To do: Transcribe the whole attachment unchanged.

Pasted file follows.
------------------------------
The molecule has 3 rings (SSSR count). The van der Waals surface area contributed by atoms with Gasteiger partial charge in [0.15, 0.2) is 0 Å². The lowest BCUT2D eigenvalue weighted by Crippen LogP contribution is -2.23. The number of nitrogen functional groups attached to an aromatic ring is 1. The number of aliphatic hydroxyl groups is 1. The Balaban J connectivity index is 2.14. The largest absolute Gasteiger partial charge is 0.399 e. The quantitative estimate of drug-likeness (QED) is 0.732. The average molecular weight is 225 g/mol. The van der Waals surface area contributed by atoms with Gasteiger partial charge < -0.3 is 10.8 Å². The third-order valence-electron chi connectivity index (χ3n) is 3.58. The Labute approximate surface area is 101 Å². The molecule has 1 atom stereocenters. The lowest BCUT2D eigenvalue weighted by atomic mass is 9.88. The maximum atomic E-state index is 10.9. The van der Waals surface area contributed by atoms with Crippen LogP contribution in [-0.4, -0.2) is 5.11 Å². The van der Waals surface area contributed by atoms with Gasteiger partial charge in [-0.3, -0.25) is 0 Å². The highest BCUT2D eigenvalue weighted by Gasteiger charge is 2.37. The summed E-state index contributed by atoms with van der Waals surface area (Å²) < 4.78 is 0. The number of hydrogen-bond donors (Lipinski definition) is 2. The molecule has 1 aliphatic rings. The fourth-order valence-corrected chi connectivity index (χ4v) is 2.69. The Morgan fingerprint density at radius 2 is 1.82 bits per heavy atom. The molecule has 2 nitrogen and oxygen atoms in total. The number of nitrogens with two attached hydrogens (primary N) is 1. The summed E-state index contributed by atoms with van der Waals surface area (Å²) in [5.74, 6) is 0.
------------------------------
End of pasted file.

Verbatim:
The molecule has 3 rings (SSSR count). The van der Waals surface area contributed by atoms with Gasteiger partial charge in [0.15, 0.2) is 0 Å². The lowest BCUT2D eigenvalue weighted by Crippen LogP contribution is -2.23. The number of nitrogen functional groups attached to an aromatic ring is 1. The number of aliphatic hydroxyl groups is 1. The Balaban J connectivity index is 2.14. The largest absolute Gasteiger partial charge is 0.399 e. The quantitative estimate of drug-likeness (QED) is 0.732. The average molecular weight is 225 g/mol. The van der Waals surface area contributed by atoms with Gasteiger partial charge < -0.3 is 10.8 Å². The third-order valence-electron chi connectivity index (χ3n) is 3.58. The Labute approximate surface area is 101 Å². The molecule has 1 atom stereocenters. The lowest BCUT2D eigenvalue weighted by atomic mass is 9.88. The maximum atomic E-state index is 10.9. The van der Waals surface area contributed by atoms with Crippen LogP contribution in [-0.4, -0.2) is 5.11 Å². The van der Waals surface area contributed by atoms with Gasteiger partial charge in [-0.3, -0.25) is 0 Å². The highest BCUT2D eigenvalue weighted by Gasteiger charge is 2.37. The summed E-state index contributed by atoms with van der Waals surface area (Å²) < 4.78 is 0. The number of hydrogen-bond donors (Lipinski definition) is 2. The molecule has 1 aliphatic rings. The fourth-order valence-corrected chi connectivity index (χ4v) is 2.69. The Morgan fingerprint density at radius 2 is 1.82 bits per heavy atom. The molecule has 2 nitrogen and oxygen atoms in total. The number of nitrogens with two attached hydrogens (primary N) is 1. The summed E-state index contributed by atoms with van der Waals surface area (Å²) in [5.74, 6) is 0.